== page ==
A pill designed to zero in on abnormal genes that drive specific cancers has produced encouraging early results in children with an uncommon but aggressive type of lymphoma, and in children with a rare form of neuroblastoma. A phase 1 clinical trial of the drug crizotinib achieved remissions, with minimal side effects, for 10 of the children participating in a clinical study carried out by the multicenter Children's Oncology Group (COG). Children's Hospital of Philadelphia researcher Yael Mossé, MD, led the trial. It was the result of nearly two decades of work by collaborating researchers.
Phase 1 Clinical Trial for ALK-Driven Childhood Cancers
Yaël P. Mossé, MD: Neuroblastoma is a cancer of childhood. It's the most common cancer we see in children who are under the age of one. And other than brain tumors, it's the most common solid cancer that we see in children. There have been some recent progress as we've intensified the treatment and also become a bit smarter about how we give that treatment. But still today in the year of 2012, half of children with the aggressive form of this disease suffer a relapse. That is what fuels my research. In our lab we are dedicated to making discoveries that will impact the clinic. And we have been focused on the rare families where neuroblastoma is inherited, knowing from other diseases like breast cancer that these families can teach us about what drives the cancer. And in 2008, we made the discovery that these families all have abnormalities in the DNA of this gene we now call ALK, which stands for anaplastic lymphoma kinase. It's a gene that when it's turned on, it allows the tumor to grow. And so fortunate for us, it allows us the opportunity to think of ways to turn it off.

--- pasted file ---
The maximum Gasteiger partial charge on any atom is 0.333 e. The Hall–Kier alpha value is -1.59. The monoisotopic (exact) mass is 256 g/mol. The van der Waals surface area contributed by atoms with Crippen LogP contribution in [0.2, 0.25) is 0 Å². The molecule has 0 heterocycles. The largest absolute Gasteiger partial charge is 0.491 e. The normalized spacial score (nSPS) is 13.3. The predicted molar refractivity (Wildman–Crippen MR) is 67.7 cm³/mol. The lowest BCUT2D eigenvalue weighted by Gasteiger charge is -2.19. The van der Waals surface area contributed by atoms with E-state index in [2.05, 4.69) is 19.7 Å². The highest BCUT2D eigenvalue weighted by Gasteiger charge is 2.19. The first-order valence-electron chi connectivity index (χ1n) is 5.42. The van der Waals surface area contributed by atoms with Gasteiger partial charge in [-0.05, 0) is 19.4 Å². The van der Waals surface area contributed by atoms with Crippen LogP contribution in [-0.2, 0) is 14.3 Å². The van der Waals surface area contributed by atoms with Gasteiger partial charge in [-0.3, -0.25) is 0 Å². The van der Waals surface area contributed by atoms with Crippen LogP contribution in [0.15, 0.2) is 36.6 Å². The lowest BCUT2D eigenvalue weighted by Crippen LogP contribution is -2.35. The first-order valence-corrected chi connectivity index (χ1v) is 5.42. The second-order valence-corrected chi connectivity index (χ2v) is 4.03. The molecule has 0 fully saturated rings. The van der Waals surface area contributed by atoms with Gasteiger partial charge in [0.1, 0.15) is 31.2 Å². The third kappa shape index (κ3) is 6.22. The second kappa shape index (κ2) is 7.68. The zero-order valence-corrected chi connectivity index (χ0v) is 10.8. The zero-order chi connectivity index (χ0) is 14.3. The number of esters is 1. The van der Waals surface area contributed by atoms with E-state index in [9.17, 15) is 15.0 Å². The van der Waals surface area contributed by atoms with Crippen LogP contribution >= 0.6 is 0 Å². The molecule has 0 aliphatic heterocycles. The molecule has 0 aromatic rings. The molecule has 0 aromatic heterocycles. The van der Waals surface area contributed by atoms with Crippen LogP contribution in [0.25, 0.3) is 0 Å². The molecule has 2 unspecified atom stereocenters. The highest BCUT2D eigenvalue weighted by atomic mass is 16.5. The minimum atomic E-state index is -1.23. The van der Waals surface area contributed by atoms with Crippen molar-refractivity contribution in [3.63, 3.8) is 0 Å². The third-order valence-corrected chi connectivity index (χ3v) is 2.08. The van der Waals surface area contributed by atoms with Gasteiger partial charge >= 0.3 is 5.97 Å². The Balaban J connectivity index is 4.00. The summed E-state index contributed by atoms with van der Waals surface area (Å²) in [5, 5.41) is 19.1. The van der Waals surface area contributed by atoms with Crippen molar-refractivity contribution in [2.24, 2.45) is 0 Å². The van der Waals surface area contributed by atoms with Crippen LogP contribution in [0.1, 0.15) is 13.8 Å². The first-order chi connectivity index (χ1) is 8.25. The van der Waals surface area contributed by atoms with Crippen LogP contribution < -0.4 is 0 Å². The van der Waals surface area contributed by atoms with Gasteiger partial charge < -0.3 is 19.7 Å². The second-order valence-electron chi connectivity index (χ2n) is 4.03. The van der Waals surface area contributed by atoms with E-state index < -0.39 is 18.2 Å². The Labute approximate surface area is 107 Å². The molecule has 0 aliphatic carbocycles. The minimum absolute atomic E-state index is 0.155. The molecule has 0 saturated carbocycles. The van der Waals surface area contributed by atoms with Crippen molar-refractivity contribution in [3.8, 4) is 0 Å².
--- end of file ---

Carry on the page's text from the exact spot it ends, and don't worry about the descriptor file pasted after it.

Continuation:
John M. Maris, MD: That was found to be the cause of why certain children developed neuroblastoma. But, also, was found to be mutated in the actual tumor cancer cells and, therefore, perhaps was an Achilles' heel, something that was making the cancers grow abnormally and, therefore, can be targeted with the new treatment. If it is a mutation that is making the cancer cell want to grow and divide and keep on spreading, then one can figure out a way to take that "on" switch for a cancer cell and turn it off.
Yaël P. Mossé, MD: Of the eight patients with lymphoma who went on, seven of the eight have had substantial benefit from this drug and their symptoms cleared within days or a couple of weeks of starting this pill. And now all of these patients remain without any evidence of active disease. For the IMT patients, I can say that they've all benefited in one form or the other. They've had either tumor shrinkage or some objective response and all of these have been patients who remain on treatment with the drug. And then for neuroblastoma, the eight who had an ALK mutation that we know of, five of those did not respond. All five of those patients were treated at lower doses. Of the three others with a known ALK mutation, one of them remains on the drug after being on it for ten months and has disease that has been quiet and the patient has excellent quality of life, and the other two are patients who have had complete responses. We think this is very promising for kids who historically have had very few options and little hope. This is a first. It's a first for children who have this rare form of childhood cancer to be able to take a pill, twice a day, and turn off their cancer.
John M. Maris, MD: The integration of this precision type of medicine into frontline therapy is a shining example of the power of modern cancer research.
Yaël P. Mossé, MD: We're now moving into an era where the goal is to make a big difference for a small group of patients rather than making a small difference for a big group of patients. In the past, we made a small difference by giving drugs that are poison for all the cells in our body and aren't selective for the cells that are really the ones responsible for causing the cancer. Now, we're moving into an era where the goal is to specifically, first and foremost, discover what are those cells fueling the cancer. And for a subset of patients it's ALK. And we can now provide very specific tailored therapy, indeed personalized medicine, to improve our chance of curing these patients.
Related Centers and Programs: Cancer Center